Olivia Raine


Olivia Raine Richards was born August 31st, 2002 to Charles and Kimberly Richards. Olivia, was born at the University of Michigan with a birth defect called congenital diaphragmatic hernia or CDH. CDH occurs in approximately every 2500-3000 births.  Congenital means something you are born with.  A diaphragmatic hernia is where the diaphragm doesn’t form completely, so there is a “hole” in the diaphragm.  Because of this “hole”, the abdominal organs float into the chest cavity, preventing the lungs from growing properly. There are different severities of CDH.  Olivia’s was very seveve.  Her left side of the diaphragm did not form so her stomach, intestines, and some of her liver were in her chest. Even one of her kidneys was starting to float towards her chest.  She had very little lung tissue which meant she was unable to breath on her own.  After her birth, she was placed on a ventilator to help her breath.

The 2nd day of Olivia’s life was a difficult one.  The ventilator wasn’t enough to keep her oxgen levels up.  She needed to be put on a machine called ECMO.  This is a heart and lung bypass machine.  It stands for Extracorpeal Membrane Oxgenation. This machine takes the blood out of her body, reoxegenates the blood and sends it back into her body. Usually,  2 small tubes (or cannulas) are placed into the carotid artery and vein in the neck and this is how the blood is removed and replaced.  Olivia was a smaller baby, 5lbs 13oz.  Because of her size, the vein in her neck was too small for the tube.  The doctors had to surgically place one of the tubes directly into her heart. ECMO does the job of the heart and lungs and is commonly used in babies born with CDH.  It allows the lungs to rest and a chance to further develop.

Olivia, though, still needed surgery to fix her diaphragm.  With ECMO, a blood thinner is used to keep blood clots from forming in the ECMO machine.  Because of this,  excessive bleeding is a problem.  The goal was to try to get her off of ECMO before having surgery. They tried several times to see if she could handle being off of ECMO, but her lungs still were not strong enough.  They also started her on steroids to help with lung growth.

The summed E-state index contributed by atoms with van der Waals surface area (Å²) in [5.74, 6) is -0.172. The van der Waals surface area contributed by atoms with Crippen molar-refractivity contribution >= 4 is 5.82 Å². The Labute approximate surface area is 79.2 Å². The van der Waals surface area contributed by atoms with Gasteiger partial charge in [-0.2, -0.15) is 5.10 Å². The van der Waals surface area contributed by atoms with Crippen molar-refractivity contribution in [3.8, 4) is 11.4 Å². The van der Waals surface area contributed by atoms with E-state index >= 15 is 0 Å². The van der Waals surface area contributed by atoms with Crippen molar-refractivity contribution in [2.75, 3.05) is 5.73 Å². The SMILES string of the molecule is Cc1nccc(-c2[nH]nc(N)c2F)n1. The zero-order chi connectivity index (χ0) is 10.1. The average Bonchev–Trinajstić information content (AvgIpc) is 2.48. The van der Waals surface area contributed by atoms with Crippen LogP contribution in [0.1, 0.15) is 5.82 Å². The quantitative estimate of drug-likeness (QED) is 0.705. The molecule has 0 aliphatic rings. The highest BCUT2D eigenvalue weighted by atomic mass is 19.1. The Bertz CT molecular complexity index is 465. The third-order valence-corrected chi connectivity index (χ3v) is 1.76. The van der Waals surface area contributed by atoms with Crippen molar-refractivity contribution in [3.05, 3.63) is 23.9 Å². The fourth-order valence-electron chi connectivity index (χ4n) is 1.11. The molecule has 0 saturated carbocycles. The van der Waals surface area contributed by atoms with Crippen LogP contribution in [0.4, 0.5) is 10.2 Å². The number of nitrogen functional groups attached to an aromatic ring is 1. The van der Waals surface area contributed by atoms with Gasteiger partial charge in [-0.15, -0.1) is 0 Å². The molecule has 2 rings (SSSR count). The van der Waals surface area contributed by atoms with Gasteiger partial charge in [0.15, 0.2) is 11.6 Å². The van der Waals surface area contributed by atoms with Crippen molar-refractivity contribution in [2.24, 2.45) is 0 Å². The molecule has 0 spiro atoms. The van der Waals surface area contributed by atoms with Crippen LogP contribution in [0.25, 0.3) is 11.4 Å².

After 2 weeks on ECMO, the doctors decided to do her surgery while on ECMO.  There was more risk invloved with doing the surgery on ECMO, but Olivia needed the surgery to give her a chance to progress.

On September 16, Olivia had her surgery.  They closed off the Neonatal ICU at 2:45pm. They didn’t finish her surgery until almost 6:00pm.  This is when they discovered she had no left diaphragm. They used something called a Gortex patch to make a diaphragm for her. Now we needed her to recover from surgery and give her lungs a chance to work.  They also needed to watch her for bleeding.

On September 18,  she was not doing well. She was bleeding alot. It looked like there was a blood clot near her chest tube.  The doctors put her on a drug to help decrease the bleeding and they also believed she had a blood clot.  We discussed doing a surgery to remove the clot the following day.

The next day we arrived at the hospital early, the doctors were not sure what time they would do her surgery. Just by looking at her we new that surgery was not going to happen that day.  Her fingers and toes were starting to turn “blueish”. The nurses agreed that she was not doing well.  It was just a matter of waiting for the doctors to come see her. In the meantime, we all (Olivia’s family) visited her throughout the day.  At 7:00pm, the word came from the doctors that surgery would not be in her best interest. Her kidneys were also starting to shut down.  The next step was disconnecting her from life support.  The nurses dressed her and closed up the NICU to prepare her for us to hold. Olivia was finally held for the 1st time by her parents, grandma’s and aunt.  At 8:30pm,  Olivia was disconnected from life support and passed away in the arms of her father.

Olivia is deeply loved and dearly missed!!